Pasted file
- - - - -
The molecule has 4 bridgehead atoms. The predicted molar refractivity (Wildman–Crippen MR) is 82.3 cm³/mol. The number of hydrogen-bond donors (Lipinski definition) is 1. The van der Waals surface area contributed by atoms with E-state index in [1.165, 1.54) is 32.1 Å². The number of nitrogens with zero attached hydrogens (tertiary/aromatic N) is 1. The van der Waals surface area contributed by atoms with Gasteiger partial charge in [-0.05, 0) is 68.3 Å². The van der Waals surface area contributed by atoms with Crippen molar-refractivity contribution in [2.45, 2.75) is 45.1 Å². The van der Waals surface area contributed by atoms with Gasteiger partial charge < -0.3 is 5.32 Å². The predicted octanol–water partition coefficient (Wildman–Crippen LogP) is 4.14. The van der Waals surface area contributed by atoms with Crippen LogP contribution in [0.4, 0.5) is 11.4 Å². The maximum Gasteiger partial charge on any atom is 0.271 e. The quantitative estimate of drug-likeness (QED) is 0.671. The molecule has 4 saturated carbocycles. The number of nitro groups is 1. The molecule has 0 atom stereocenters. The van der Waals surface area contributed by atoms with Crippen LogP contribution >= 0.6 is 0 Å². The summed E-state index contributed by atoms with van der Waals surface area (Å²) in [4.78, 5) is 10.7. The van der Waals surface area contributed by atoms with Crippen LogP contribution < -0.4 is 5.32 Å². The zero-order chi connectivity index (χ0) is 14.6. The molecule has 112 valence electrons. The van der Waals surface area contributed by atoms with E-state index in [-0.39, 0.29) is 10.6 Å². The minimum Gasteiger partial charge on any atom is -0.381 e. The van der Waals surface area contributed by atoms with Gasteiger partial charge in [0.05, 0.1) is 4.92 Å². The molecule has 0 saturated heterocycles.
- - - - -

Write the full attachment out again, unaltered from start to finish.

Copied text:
The molecule has 4 bridgehead atoms. The predicted molar refractivity (Wildman–Crippen MR) is 82.3 cm³/mol. The number of hydrogen-bond donors (Lipinski definition) is 1. The van der Waals surface area contributed by atoms with E-state index in [1.165, 1.54) is 32.1 Å². The number of nitrogens with zero attached hydrogens (tertiary/aromatic N) is 1. The van der Waals surface area contributed by atoms with Gasteiger partial charge in [-0.05, 0) is 68.3 Å². The van der Waals surface area contributed by atoms with Crippen molar-refractivity contribution in [2.45, 2.75) is 45.1 Å². The van der Waals surface area contributed by atoms with Gasteiger partial charge < -0.3 is 5.32 Å². The predicted octanol–water partition coefficient (Wildman–Crippen LogP) is 4.14. The van der Waals surface area contributed by atoms with Crippen LogP contribution in [0.4, 0.5) is 11.4 Å². The maximum Gasteiger partial charge on any atom is 0.271 e. The quantitative estimate of drug-likeness (QED) is 0.671. The molecule has 4 saturated carbocycles. The number of nitro groups is 1. The molecule has 0 atom stereocenters. The van der Waals surface area contributed by atoms with Crippen LogP contribution >= 0.6 is 0 Å². The summed E-state index contributed by atoms with van der Waals surface area (Å²) in [4.78, 5) is 10.7. The van der Waals surface area contributed by atoms with Crippen LogP contribution < -0.4 is 5.32 Å². The zero-order chi connectivity index (χ0) is 14.6. The molecule has 112 valence electrons. The van der Waals surface area contributed by atoms with E-state index in [-0.39, 0.29) is 10.6 Å². The minimum Gasteiger partial charge on any atom is -0.381 e. The van der Waals surface area contributed by atoms with Gasteiger partial charge in [0.05, 0.1) is 4.92 Å². The molecule has 0 saturated heterocycles.